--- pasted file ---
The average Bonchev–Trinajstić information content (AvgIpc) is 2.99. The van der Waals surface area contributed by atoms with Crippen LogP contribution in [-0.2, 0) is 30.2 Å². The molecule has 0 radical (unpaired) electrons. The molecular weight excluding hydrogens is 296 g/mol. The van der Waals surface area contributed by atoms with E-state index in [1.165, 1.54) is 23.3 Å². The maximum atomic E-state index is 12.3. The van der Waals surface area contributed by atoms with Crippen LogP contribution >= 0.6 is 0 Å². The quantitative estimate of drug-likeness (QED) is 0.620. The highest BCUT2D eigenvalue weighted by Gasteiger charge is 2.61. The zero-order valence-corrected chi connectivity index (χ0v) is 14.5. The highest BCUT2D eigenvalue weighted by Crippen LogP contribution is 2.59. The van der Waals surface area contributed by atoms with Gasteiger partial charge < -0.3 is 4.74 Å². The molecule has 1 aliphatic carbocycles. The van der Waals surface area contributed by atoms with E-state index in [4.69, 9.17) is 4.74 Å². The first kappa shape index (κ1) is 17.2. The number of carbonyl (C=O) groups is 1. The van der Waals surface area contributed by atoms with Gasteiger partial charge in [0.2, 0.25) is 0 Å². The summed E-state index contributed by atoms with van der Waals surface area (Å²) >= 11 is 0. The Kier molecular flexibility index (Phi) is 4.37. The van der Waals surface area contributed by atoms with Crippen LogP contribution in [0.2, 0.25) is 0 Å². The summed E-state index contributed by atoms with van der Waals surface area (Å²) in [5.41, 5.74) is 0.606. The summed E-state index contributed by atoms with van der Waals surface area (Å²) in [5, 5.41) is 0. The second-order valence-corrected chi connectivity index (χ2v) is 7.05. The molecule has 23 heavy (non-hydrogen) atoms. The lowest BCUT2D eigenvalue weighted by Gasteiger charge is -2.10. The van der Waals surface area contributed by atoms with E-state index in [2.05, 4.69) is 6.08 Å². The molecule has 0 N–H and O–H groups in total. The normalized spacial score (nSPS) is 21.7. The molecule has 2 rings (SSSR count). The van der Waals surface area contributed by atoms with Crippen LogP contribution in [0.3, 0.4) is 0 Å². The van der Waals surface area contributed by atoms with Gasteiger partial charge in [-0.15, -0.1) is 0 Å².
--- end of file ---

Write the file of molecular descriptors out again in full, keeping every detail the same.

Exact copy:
The average Bonchev–Trinajstić information content (AvgIpc) is 2.99. The van der Waals surface area contributed by atoms with Crippen LogP contribution in [-0.2, 0) is 30.2 Å². The molecule has 0 radical (unpaired) electrons. The molecular weight excluding hydrogens is 296 g/mol. The van der Waals surface area contributed by atoms with E-state index in [1.165, 1.54) is 23.3 Å². The maximum atomic E-state index is 12.3. The van der Waals surface area contributed by atoms with Crippen LogP contribution >= 0.6 is 0 Å². The quantitative estimate of drug-likeness (QED) is 0.620. The highest BCUT2D eigenvalue weighted by Gasteiger charge is 2.61. The zero-order valence-corrected chi connectivity index (χ0v) is 14.5. The highest BCUT2D eigenvalue weighted by Crippen LogP contribution is 2.59. The van der Waals surface area contributed by atoms with Gasteiger partial charge < -0.3 is 4.74 Å². The molecule has 1 aliphatic carbocycles. The van der Waals surface area contributed by atoms with E-state index in [4.69, 9.17) is 4.74 Å². The first kappa shape index (κ1) is 17.2. The number of carbonyl (C=O) groups is 1. The van der Waals surface area contributed by atoms with Gasteiger partial charge in [0.2, 0.25) is 0 Å². The summed E-state index contributed by atoms with van der Waals surface area (Å²) >= 11 is 0. The Kier molecular flexibility index (Phi) is 4.37. The van der Waals surface area contributed by atoms with Crippen LogP contribution in [0.2, 0.25) is 0 Å². The summed E-state index contributed by atoms with van der Waals surface area (Å²) in [5.41, 5.74) is 0.606. The summed E-state index contributed by atoms with van der Waals surface area (Å²) in [5, 5.41) is 0. The second-order valence-corrected chi connectivity index (χ2v) is 7.05. The molecule has 23 heavy (non-hydrogen) atoms. The lowest BCUT2D eigenvalue weighted by Gasteiger charge is -2.10. The van der Waals surface area contributed by atoms with E-state index in [2.05, 4.69) is 6.08 Å². The molecule has 0 N–H and O–H groups in total. The normalized spacial score (nSPS) is 21.7. The molecule has 2 rings (SSSR count). The van der Waals surface area contributed by atoms with Crippen LogP contribution in [0.3, 0.4) is 0 Å². The van der Waals surface area contributed by atoms with Gasteiger partial charge in [-0.15, -0.1) is 0 Å².